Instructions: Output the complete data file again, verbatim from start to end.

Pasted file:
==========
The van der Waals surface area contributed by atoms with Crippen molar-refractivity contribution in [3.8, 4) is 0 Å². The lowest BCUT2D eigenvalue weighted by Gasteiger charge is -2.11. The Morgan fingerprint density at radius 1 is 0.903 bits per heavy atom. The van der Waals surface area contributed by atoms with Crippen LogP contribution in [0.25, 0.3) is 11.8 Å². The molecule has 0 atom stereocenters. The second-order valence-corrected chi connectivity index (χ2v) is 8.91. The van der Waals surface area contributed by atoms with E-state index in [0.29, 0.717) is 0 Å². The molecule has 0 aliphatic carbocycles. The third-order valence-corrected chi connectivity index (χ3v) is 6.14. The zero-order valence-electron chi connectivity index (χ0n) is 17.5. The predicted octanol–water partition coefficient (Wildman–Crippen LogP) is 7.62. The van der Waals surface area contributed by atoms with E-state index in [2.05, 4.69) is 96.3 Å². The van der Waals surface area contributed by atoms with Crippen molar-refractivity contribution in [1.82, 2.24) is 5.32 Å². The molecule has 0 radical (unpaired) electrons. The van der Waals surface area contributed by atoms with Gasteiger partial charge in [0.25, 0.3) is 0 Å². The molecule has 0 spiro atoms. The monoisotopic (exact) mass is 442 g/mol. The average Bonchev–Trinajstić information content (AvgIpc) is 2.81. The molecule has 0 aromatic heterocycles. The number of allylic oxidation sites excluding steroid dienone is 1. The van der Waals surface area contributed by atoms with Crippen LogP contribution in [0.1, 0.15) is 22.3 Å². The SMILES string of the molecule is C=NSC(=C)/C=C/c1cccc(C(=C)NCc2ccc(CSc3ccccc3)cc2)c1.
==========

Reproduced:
The van der Waals surface area contributed by atoms with Crippen molar-refractivity contribution in [3.8, 4) is 0 Å². The lowest BCUT2D eigenvalue weighted by Gasteiger charge is -2.11. The Morgan fingerprint density at radius 1 is 0.903 bits per heavy atom. The van der Waals surface area contributed by atoms with Crippen LogP contribution in [0.25, 0.3) is 11.8 Å². The molecule has 0 atom stereocenters. The second-order valence-corrected chi connectivity index (χ2v) is 8.91. The van der Waals surface area contributed by atoms with E-state index in [0.29, 0.717) is 0 Å². The molecule has 0 aliphatic carbocycles. The third-order valence-corrected chi connectivity index (χ3v) is 6.14. The zero-order valence-electron chi connectivity index (χ0n) is 17.5. The predicted octanol–water partition coefficient (Wildman–Crippen LogP) is 7.62. The van der Waals surface area contributed by atoms with E-state index in [2.05, 4.69) is 96.3 Å². The van der Waals surface area contributed by atoms with Crippen molar-refractivity contribution in [1.82, 2.24) is 5.32 Å². The molecule has 0 radical (unpaired) electrons. The van der Waals surface area contributed by atoms with Gasteiger partial charge in [0.25, 0.3) is 0 Å². The molecule has 0 spiro atoms. The monoisotopic (exact) mass is 442 g/mol. The average Bonchev–Trinajstić information content (AvgIpc) is 2.81. The molecule has 0 aromatic heterocycles. The number of allylic oxidation sites excluding steroid dienone is 1. The van der Waals surface area contributed by atoms with Crippen LogP contribution in [0.1, 0.15) is 22.3 Å². The SMILES string of the molecule is C=NSC(=C)/C=C/c1cccc(C(=C)NCc2ccc(CSc3ccccc3)cc2)c1.